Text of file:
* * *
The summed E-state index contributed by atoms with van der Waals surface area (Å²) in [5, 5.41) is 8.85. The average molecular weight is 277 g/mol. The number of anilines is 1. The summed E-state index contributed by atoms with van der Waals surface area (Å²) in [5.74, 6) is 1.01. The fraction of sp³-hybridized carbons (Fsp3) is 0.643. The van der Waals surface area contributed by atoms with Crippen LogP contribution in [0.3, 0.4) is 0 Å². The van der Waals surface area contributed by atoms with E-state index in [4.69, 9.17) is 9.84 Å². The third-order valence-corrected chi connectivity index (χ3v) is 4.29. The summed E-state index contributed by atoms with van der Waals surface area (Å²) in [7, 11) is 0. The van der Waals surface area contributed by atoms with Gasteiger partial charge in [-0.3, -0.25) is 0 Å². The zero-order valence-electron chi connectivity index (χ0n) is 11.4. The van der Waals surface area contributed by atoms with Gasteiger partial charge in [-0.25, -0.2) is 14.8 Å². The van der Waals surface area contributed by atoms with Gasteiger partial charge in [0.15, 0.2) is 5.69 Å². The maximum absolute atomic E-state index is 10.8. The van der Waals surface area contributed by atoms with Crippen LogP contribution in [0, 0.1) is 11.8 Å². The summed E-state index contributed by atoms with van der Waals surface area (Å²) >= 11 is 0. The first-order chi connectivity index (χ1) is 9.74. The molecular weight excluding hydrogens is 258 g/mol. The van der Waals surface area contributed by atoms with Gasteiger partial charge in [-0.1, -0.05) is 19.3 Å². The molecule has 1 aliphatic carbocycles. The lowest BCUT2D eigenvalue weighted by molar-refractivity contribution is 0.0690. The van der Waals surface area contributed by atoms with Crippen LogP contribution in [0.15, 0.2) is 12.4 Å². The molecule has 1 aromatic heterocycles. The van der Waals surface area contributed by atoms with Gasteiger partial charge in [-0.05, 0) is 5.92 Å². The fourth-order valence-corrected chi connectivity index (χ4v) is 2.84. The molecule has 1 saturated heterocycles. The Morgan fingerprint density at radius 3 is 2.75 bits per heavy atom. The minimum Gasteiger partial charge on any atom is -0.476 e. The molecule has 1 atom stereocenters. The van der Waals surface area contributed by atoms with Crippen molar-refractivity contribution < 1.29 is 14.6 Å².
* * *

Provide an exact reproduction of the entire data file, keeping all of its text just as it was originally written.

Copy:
The summed E-state index contributed by atoms with van der Waals surface area (Å²) in [5, 5.41) is 8.85. The average molecular weight is 277 g/mol. The number of anilines is 1. The summed E-state index contributed by atoms with van der Waals surface area (Å²) in [5.74, 6) is 1.01. The fraction of sp³-hybridized carbons (Fsp3) is 0.643. The van der Waals surface area contributed by atoms with Crippen LogP contribution in [0.3, 0.4) is 0 Å². The van der Waals surface area contributed by atoms with E-state index in [4.69, 9.17) is 9.84 Å². The third-order valence-corrected chi connectivity index (χ3v) is 4.29. The summed E-state index contributed by atoms with van der Waals surface area (Å²) in [7, 11) is 0. The van der Waals surface area contributed by atoms with Gasteiger partial charge in [-0.3, -0.25) is 0 Å². The zero-order valence-electron chi connectivity index (χ0n) is 11.4. The van der Waals surface area contributed by atoms with Gasteiger partial charge in [-0.25, -0.2) is 14.8 Å². The van der Waals surface area contributed by atoms with Gasteiger partial charge in [0.15, 0.2) is 5.69 Å². The maximum absolute atomic E-state index is 10.8. The van der Waals surface area contributed by atoms with Crippen LogP contribution in [0, 0.1) is 11.8 Å². The summed E-state index contributed by atoms with van der Waals surface area (Å²) >= 11 is 0. The first-order chi connectivity index (χ1) is 9.74. The molecular weight excluding hydrogens is 258 g/mol. The van der Waals surface area contributed by atoms with Gasteiger partial charge in [-0.1, -0.05) is 19.3 Å². The molecule has 1 aliphatic carbocycles. The lowest BCUT2D eigenvalue weighted by molar-refractivity contribution is 0.0690. The van der Waals surface area contributed by atoms with Crippen LogP contribution in [0.15, 0.2) is 12.4 Å². The molecule has 1 aromatic heterocycles. The van der Waals surface area contributed by atoms with Gasteiger partial charge in [-0.05, 0) is 5.92 Å². The fourth-order valence-corrected chi connectivity index (χ4v) is 2.84. The molecule has 1 saturated heterocycles. The Morgan fingerprint density at radius 3 is 2.75 bits per heavy atom. The minimum Gasteiger partial charge on any atom is -0.476 e. The molecule has 1 atom stereocenters. The van der Waals surface area contributed by atoms with Crippen molar-refractivity contribution < 1.29 is 14.6 Å².